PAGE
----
Possibly the final jumps of Brit Greg Rutherford‘s career. The 2012 Olympic champion will retire at the end of the season and may not enter another meet after Saturday. Rutherford, 31, has struggled with ankle, foot, groin and stomach problems while finishing one of the greatest long jump careers: gold medals at the European and world champs along with his two Olympic medals. The favorite Saturday is Olympic silver medalist and world champion Luvo Manyonga of South Africa.

Women’s 1500m — 9:22 a.m. ET
Olympic 800m champ Caster Semenya was originally entered here but is no longer on the start list, reportedly due to illness. The field is still strong with Dutchwoman Sifan Hassan and Ethiopian Gudaf Tsegay, who rank Nos. 3 and 4 in the world this year, and U.S. Olympians Kate Grace and Brenda Martinez.

Men’s 800m — 10:34 a.m. ET
The fastest man in the world this year (Emmanuel Korir) takes on the world champion at 1500m (Elijah Manangoi) in a matchup of Kenyans. Korir, a 23-year-old who ran for UTEP, last month clocked the world’s fastest 800m since David Rudisha‘s world record at the 2012 Olympics. Manangoi moves down and takes a break from his recent 1500m rivalry with Timothy Cheruiyot. Rudisha won’t be there. He hasn’t competed since July 4, 2017, due to injury. Saturday’s field does include U.S. Olympic bronze medalist Clayton Murphy.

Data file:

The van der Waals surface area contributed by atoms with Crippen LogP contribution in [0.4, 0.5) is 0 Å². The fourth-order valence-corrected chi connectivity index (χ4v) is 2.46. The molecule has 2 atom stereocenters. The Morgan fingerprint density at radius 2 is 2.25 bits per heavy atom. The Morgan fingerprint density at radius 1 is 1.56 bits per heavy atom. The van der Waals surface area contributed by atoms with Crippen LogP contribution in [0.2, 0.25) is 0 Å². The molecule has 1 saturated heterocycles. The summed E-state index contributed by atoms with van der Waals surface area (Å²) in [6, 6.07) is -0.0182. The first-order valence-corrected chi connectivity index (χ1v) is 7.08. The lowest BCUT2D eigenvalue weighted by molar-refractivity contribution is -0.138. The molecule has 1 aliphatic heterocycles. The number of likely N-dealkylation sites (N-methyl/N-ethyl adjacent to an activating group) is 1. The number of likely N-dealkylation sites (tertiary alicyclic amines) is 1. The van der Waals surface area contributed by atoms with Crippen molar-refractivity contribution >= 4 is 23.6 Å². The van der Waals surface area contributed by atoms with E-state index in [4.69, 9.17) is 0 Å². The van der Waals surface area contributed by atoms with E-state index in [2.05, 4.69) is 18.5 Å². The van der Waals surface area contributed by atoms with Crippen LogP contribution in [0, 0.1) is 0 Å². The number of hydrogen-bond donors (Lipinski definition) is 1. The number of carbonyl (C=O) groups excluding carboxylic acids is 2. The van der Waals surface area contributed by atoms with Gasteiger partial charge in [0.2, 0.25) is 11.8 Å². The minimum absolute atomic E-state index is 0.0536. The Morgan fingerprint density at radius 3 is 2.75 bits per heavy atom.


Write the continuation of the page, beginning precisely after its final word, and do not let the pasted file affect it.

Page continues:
Women’s 200m — 10:44 a.m. ET
All eight women in the field have a personal best of sub-22.2 seconds (and rank in the top 60 all-time), which IAAF statman Jon Mulkeen believes may be a first. No name is bigger than double Olympic 100m champion Shelly-Ann Fraser-Pryce, who hasn’t contested a Diamond League 200m in four years. The favorite has to be Brit Dina Asher-Smith, who last week swept 100m, 200m and 4x100m titles at the European Championships. Her winning 200m time, 21.89, made her fastest in the world this year by .15.

Men’s 100m — 10:53 a.m. ET
Christian Coleman and Noah Lyles, ushering the new generation of U.S. sprinters since the Rio Games, take on some of the world’s best here. There is Jamaican Yohan Blake, the second-fastest man of all time who hasn’t been near that form in five years. There is Brit Zharnel Hughes, a former Usain Bolt training partner who just won the European title. Coleman owns the world’s fastest 100m since Rio (a 9.82 in June 2017), but he ranks 17th in the world this year, slowed by hamstring problems. Lyles shares the world’s fastest time of 2018 (9.88) but so far has looked better at 200m, given his slow starts. Coleman beat Lyles by one hundredth in the first pro 100m duel on July 13.